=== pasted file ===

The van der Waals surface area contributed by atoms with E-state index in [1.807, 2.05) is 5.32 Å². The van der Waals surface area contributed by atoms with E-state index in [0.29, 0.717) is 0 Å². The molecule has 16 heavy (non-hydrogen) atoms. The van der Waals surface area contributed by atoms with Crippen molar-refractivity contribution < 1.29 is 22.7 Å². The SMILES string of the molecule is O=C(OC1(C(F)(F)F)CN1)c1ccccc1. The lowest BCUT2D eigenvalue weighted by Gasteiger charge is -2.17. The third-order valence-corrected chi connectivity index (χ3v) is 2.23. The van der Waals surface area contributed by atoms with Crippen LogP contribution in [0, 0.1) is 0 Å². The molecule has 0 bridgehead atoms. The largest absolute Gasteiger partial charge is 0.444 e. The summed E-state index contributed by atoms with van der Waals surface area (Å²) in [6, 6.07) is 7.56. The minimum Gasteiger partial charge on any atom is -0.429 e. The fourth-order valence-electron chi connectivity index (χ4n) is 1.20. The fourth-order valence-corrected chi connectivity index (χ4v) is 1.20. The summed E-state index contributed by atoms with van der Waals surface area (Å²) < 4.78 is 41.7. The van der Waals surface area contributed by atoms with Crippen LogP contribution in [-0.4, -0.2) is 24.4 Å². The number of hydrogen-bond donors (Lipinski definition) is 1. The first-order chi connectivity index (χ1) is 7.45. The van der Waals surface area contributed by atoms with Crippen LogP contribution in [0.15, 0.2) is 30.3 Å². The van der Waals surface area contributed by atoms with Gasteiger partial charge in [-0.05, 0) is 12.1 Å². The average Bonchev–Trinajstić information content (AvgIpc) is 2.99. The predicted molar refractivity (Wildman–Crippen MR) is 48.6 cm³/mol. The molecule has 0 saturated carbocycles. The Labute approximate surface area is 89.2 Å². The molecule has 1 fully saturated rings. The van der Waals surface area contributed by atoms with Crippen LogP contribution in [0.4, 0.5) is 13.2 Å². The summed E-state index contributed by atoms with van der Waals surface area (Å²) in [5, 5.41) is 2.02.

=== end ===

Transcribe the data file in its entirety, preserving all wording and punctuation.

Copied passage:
The van der Waals surface area contributed by atoms with E-state index in [1.807, 2.05) is 5.32 Å². The van der Waals surface area contributed by atoms with E-state index in [0.29, 0.717) is 0 Å². The molecule has 16 heavy (non-hydrogen) atoms. The van der Waals surface area contributed by atoms with Crippen molar-refractivity contribution < 1.29 is 22.7 Å². The SMILES string of the molecule is O=C(OC1(C(F)(F)F)CN1)c1ccccc1. The lowest BCUT2D eigenvalue weighted by Gasteiger charge is -2.17. The third-order valence-corrected chi connectivity index (χ3v) is 2.23. The van der Waals surface area contributed by atoms with Crippen LogP contribution in [0, 0.1) is 0 Å². The molecule has 0 bridgehead atoms. The largest absolute Gasteiger partial charge is 0.444 e. The summed E-state index contributed by atoms with van der Waals surface area (Å²) in [6, 6.07) is 7.56. The minimum Gasteiger partial charge on any atom is -0.429 e. The fourth-order valence-electron chi connectivity index (χ4n) is 1.20. The fourth-order valence-corrected chi connectivity index (χ4v) is 1.20. The summed E-state index contributed by atoms with van der Waals surface area (Å²) < 4.78 is 41.7. The van der Waals surface area contributed by atoms with Crippen LogP contribution in [-0.4, -0.2) is 24.4 Å². The number of hydrogen-bond donors (Lipinski definition) is 1. The first-order chi connectivity index (χ1) is 7.45. The van der Waals surface area contributed by atoms with Crippen LogP contribution in [0.15, 0.2) is 30.3 Å². The van der Waals surface area contributed by atoms with Gasteiger partial charge in [-0.05, 0) is 12.1 Å². The average Bonchev–Trinajstić information content (AvgIpc) is 2.99. The predicted molar refractivity (Wildman–Crippen MR) is 48.6 cm³/mol. The molecule has 0 saturated carbocycles. The Labute approximate surface area is 89.2 Å². The molecule has 1 fully saturated rings. The van der Waals surface area contributed by atoms with Crippen LogP contribution in [0.4, 0.5) is 13.2 Å². The summed E-state index contributed by atoms with van der Waals surface area (Å²) in [5, 5.41) is 2.02.